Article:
China’s WeChat plans to resurrect tipping button after agreement with Apple

WeChat, with nearly 1 billion users, is the most popular app in China that integrates messaging, payment, gaming, content publishing. (Reuters)
Updated 15 January 2018

China’s WeChat plans to resurrect tipping button after agreement with Apple

HONG KONG: China’s largest social media platform WeChat plans to resurrect its “tipping” feature used to send cash to content creators, after removing it from Apple Inc’s iOS devices last year over an app-store rules dispute with the US firm.
Tencent Holdings’ WeChat has reached an understanding with Apple regarding this “feature with Chinese characteristics,” Allen Zhang, the creator and president of WeChat, said at the annual WeChat developers conference in Guangzhou on Monday.
The new tipping button would be tweaked so that payments go to individual authors, instead of the WeChat public account holders, Zhang added, without giving any further details on when exactly the feature would be reintroduced on iOS.
Apple did not immediately reply to an email seeking comment. In September, the US firm had modified its app store rule to exempt personal cash gifts from being counted as in-app purchases, of which Apple takes a 30 percent cut.
WeChat, with nearly 1 billion users, is the most popular app in China that integrates messaging, payment, gaming, content publishing, as well as “mini programs” that look and operate much like apps on iOS and Google’s Android operating systems — but are far less data-intensive.
The launch of “mini-programs” last January was seen by many as a threat to Apple’s and Google’s duopoly over the app-store ecosystem, but Tencent has repeatedly said it was not seeking to compete against Apple or to kill apps.
There are now some 580,000 mini-programs on WeChat with 170 million daily active users, Gerald Hu, a WeChat manager told the conference. More than 1 million developers and 2,300 third-party platforms are currently working on WeChat mini-programs.
According to Zhang, the current adoption of mini-programs is fully in line with expectations. “We have plenty of patience for mini-programs,” Zhang said.
On Monday, WeChat also announced a partnership with French video game developer Ubisoft, whose mobile game publisher Ketchapp will start launching WeChat-based games.
WeChat-based games have already accumulated 310 million users.


NASA finds Indian moon lander with help of amateur space enthusiast

Updated 03 December 2019

NASA finds Indian moon lander with help of amateur space enthusiast

  • NASA released an image taken by its Lunar Reconnaissance Orbiter that showed the site of the spacecraft’s impact
  • A version of the picture was marked up to show the associated debris field

WASHINGTON: India’s Vikram lunar lander, which crashed on its final approach to the Moon’s surface in September, has been found thanks in part to the sleuthing efforts of an amateur space enthusiast.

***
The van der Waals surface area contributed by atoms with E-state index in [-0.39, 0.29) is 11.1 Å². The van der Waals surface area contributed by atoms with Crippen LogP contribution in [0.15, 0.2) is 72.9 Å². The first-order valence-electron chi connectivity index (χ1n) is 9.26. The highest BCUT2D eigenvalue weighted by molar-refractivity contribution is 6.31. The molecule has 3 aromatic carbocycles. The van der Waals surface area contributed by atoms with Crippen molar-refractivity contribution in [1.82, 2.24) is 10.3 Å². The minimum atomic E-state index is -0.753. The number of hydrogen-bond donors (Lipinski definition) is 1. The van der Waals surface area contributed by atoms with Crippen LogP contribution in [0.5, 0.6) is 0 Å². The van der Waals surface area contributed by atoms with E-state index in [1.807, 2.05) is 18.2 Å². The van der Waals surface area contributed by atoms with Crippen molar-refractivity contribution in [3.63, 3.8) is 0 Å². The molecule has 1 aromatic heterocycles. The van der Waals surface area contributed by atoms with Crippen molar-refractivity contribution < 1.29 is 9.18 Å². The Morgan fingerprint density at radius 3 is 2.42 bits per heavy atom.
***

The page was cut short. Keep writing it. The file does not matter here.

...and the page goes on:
NASA made the announcement on Monday, releasing an image taken by its Lunar Reconnaissance Orbiter (LRO) that showed the site of the spacecraft’s impact (September 7 in India and September 6 in the US).
A version of the picture was marked up to show the associated debris field, with parts scattered over almost two dozen locations spanning several kilometers.
In a statement, NASA said it released a mosaic image of the site on September 26 (but taken on September 17), inviting the public to compare it with images of the same area before the crash to find signs of the lander.
The first person to come up with a positive identification was Shanmuga “Shan” Subramanian, a 33-year-old IT professional from Chennai, who said that NASA’s inability to find the lander on its own had sparked his interest.
“I had side-by-side comparison of those two images on two of my laptops ... on one side there was the old image, and another side there was the new image released by NASA,” he said, adding he was helped by fellow Twitter and Reddit users.
“It was quite hard, but (I) spent some effort,” said the self-professed space nerd, finally announcing his discovery on Twitter on October 3.
NASA then performed additional searches in the area and officially announced the finding almost two months later.
“NASA has to be 100% sure before they can go public, and that’s the reason they waited to confirm it, and even I would have done the same,” said Subramanian.
Blasting off in July, emerging Asian giant India had hoped with its Chandrayaan-2 (“Moon Vehicle 2“) mission to become just the fourth country after the United States, Russia and regional rival China to make a successful Moon landing, and the first on the lunar south pole.
The main spacecraft, which remains in orbit around the Moon, dropped the unmanned lander Vikram for a descent that would take five days, but the probe went silent just 2.1 kilometers above the surface.
Days after the failed landing, the Indian Space Research Organization said it had located the lander, but hadn’t been able to establish communication.